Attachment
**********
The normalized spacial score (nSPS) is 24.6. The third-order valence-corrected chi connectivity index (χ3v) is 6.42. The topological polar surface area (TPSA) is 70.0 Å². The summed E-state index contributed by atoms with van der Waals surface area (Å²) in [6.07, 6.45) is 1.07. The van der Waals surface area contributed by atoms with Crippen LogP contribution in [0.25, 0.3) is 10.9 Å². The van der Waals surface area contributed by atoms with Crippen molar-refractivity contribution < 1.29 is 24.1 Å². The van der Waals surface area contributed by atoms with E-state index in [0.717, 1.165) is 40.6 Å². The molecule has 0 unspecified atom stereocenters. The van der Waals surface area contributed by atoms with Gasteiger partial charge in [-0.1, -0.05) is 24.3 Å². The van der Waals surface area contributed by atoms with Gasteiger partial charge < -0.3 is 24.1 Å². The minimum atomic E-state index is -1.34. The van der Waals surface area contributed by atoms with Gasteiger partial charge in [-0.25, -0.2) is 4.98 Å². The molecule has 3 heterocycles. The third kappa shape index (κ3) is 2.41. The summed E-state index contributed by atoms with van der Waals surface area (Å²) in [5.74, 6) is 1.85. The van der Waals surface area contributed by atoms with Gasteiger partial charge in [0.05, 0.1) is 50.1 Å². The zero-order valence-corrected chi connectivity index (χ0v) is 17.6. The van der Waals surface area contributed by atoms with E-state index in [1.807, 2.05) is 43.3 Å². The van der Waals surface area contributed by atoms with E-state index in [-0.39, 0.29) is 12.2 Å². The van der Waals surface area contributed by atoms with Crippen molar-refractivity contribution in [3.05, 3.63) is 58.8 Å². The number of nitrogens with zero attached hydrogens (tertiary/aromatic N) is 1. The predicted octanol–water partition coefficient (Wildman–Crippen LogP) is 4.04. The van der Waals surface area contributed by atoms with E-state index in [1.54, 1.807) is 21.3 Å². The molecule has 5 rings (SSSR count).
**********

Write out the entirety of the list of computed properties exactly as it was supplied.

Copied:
The normalized spacial score (nSPS) is 24.6. The third-order valence-corrected chi connectivity index (χ3v) is 6.42. The topological polar surface area (TPSA) is 70.0 Å². The summed E-state index contributed by atoms with van der Waals surface area (Å²) in [6.07, 6.45) is 1.07. The van der Waals surface area contributed by atoms with Crippen LogP contribution in [0.25, 0.3) is 10.9 Å². The van der Waals surface area contributed by atoms with Crippen molar-refractivity contribution < 1.29 is 24.1 Å². The van der Waals surface area contributed by atoms with E-state index in [0.717, 1.165) is 40.6 Å². The molecule has 0 unspecified atom stereocenters. The van der Waals surface area contributed by atoms with Gasteiger partial charge in [-0.1, -0.05) is 24.3 Å². The van der Waals surface area contributed by atoms with Gasteiger partial charge < -0.3 is 24.1 Å². The minimum atomic E-state index is -1.34. The van der Waals surface area contributed by atoms with Gasteiger partial charge in [-0.25, -0.2) is 4.98 Å². The molecule has 3 heterocycles. The third kappa shape index (κ3) is 2.41. The summed E-state index contributed by atoms with van der Waals surface area (Å²) in [5.74, 6) is 1.85. The van der Waals surface area contributed by atoms with Gasteiger partial charge in [0.05, 0.1) is 50.1 Å². The zero-order valence-corrected chi connectivity index (χ0v) is 17.6. The van der Waals surface area contributed by atoms with E-state index in [1.807, 2.05) is 43.3 Å². The van der Waals surface area contributed by atoms with E-state index in [-0.39, 0.29) is 12.2 Å². The van der Waals surface area contributed by atoms with Crippen molar-refractivity contribution in [3.05, 3.63) is 58.8 Å². The number of nitrogens with zero attached hydrogens (tertiary/aromatic N) is 1. The predicted octanol–water partition coefficient (Wildman–Crippen LogP) is 4.04. The van der Waals surface area contributed by atoms with E-state index in [1.54, 1.807) is 21.3 Å². The molecule has 5 rings (SSSR count).